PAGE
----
Wildlife in Nature has been my greatest passion since I've been able to remember. Our family’s love of nature shows, in particular, Walt Disney’s early films, imprinted values that have lasted a lifetime…
Born in Zambia, I have only faint memories of my first safari, which I have refreshed with three safaris beginning in 2004: including one with Simon Combes and another with John Banovich; each of these with a team of other artists. These experiences exceeded my wildest dreams. I am never happier than when out amidst Nature's offerings and an African safari is the ultimate experience. In between these Kenya trips, I also went to see the Serengeti and Ngoro Ngoro Crater in Tanzania. Passing by the gravesite of Elsa, the lion, stirred deep emotions, remembering “Born Free” as the first film I was allowed to see at the theatre without my parents.
I have always loved expressing this passion for Nature through art. My artistic hope is that this passion can be communicated to others as a way to reaffirm the importance of this Earth to all people. My fervent hope is that it is not too late, for me to achieve this, or for Nature to flourish.
I love colour and like to push hues and play with complementary colours; striving for the creation of a painting, not a photograph. I am comfortable with water-colours, for on location sketching; and water-mixable oils, and acrylics for studio paintings. As I move forward, all mediums could be used in the field. “Pleine air” painting is the preferred choice for many nature artists.
I have been lucky enough to learn from Roger Witmar, Waterloo artist, in the 1980s and benefit from workshops with artists who are wildlife art icons, including: John Banovich, Simon Combes, Paco Young, John and Suzie Seerey-Lester and Terry Isaac. These people have become friends as well as teachers and it is so sad that Simon and Paco are lost to us already. I am honoured to have known them. In the photo, I am the one on the right with John Banovich and Kat Combes in Kenya.
Painting wildlife requires research at wildlife reserves, zoos and in the field. Africa is a wildlife treasure, being the only place to see such a glorious variety of animals and birds in their rightful home. This wonder risks being lost forever if we don’t act soon enough. In North America, wildlife is more elusive and has had to adapt to hunting as well as exponential urban & suburban growth. A portion of the proceeds from my artwork will always go to conservation efforts. Being a Signature Member of Artists for Conservation is consistent with my core values.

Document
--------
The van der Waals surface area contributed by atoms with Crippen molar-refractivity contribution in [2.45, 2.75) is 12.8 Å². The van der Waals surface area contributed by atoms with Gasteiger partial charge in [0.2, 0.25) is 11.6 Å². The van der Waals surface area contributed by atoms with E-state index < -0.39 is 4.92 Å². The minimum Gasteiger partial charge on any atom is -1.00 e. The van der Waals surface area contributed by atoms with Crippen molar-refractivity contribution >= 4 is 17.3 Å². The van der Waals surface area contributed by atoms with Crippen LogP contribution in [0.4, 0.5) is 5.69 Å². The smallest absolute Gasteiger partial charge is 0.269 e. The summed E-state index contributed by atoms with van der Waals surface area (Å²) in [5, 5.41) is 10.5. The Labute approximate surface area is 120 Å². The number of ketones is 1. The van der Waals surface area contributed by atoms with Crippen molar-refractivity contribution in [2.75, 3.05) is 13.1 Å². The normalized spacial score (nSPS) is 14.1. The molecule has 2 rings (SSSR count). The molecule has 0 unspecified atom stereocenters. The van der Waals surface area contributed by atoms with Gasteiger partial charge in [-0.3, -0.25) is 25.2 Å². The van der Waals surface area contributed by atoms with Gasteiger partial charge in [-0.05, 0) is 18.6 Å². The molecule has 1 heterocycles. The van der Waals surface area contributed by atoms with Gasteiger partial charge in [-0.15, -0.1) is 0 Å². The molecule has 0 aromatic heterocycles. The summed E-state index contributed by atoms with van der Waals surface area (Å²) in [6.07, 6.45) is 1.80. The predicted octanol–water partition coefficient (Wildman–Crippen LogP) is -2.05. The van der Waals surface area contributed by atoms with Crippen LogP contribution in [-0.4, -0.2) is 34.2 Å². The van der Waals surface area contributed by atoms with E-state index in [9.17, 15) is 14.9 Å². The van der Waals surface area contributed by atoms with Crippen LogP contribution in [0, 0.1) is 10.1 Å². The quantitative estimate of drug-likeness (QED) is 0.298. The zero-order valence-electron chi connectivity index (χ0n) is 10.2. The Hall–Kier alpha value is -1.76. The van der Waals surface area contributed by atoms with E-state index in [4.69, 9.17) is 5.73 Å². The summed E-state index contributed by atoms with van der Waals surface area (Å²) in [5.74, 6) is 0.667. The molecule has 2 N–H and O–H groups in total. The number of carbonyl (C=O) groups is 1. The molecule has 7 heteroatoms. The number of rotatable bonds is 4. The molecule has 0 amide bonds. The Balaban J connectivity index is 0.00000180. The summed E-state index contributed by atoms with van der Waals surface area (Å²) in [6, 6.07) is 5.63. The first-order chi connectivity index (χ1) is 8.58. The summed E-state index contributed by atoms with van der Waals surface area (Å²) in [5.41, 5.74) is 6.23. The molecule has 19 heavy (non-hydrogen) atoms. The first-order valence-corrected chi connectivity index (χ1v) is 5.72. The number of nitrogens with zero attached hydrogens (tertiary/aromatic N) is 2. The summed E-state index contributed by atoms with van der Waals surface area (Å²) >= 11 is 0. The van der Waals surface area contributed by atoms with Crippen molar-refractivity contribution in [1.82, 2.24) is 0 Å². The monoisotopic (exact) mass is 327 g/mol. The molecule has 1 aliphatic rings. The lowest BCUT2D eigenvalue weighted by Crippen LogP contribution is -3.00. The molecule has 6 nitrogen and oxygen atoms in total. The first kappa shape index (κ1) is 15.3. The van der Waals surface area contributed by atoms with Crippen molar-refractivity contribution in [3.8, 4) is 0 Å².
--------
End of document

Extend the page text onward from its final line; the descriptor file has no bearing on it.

All original artwork will donate a percentage of the sale proceeds to specific conservation organizations related to the subject matter. Some will make a contribuiton of 100% of the sale price. Limited edition prints have also been donated to raise funds for conservation. The World Wildlife Fund is supported by monthly contributions, as well as proceeds from art. Other causes, include the Cheetah Conservation Fund, Soysambu Conservancy and other wildlife-oriented agencies.
From 2000 to 2006, as a Governor on the Board for the Real Estate Foundation of BC, contributions from real estate trust accounts helped provide university endowments for programs connected to conservation & sustainable land use. The Board also authorizes funds for works around the province that demonstrate conservation or sustainable and innovative land use practices.(www.realestatefoundation.com)
A career history as a planner has included work on climate action to reduce greenhouse gas; identification and preservation of environmentally sensitive areas; policy for wildlife habitat protection and restoration; floodplain lands; water quality of rural beaches; and in every case; sustainable growth of urban areas; so as to create the least possible impact on the natural environment.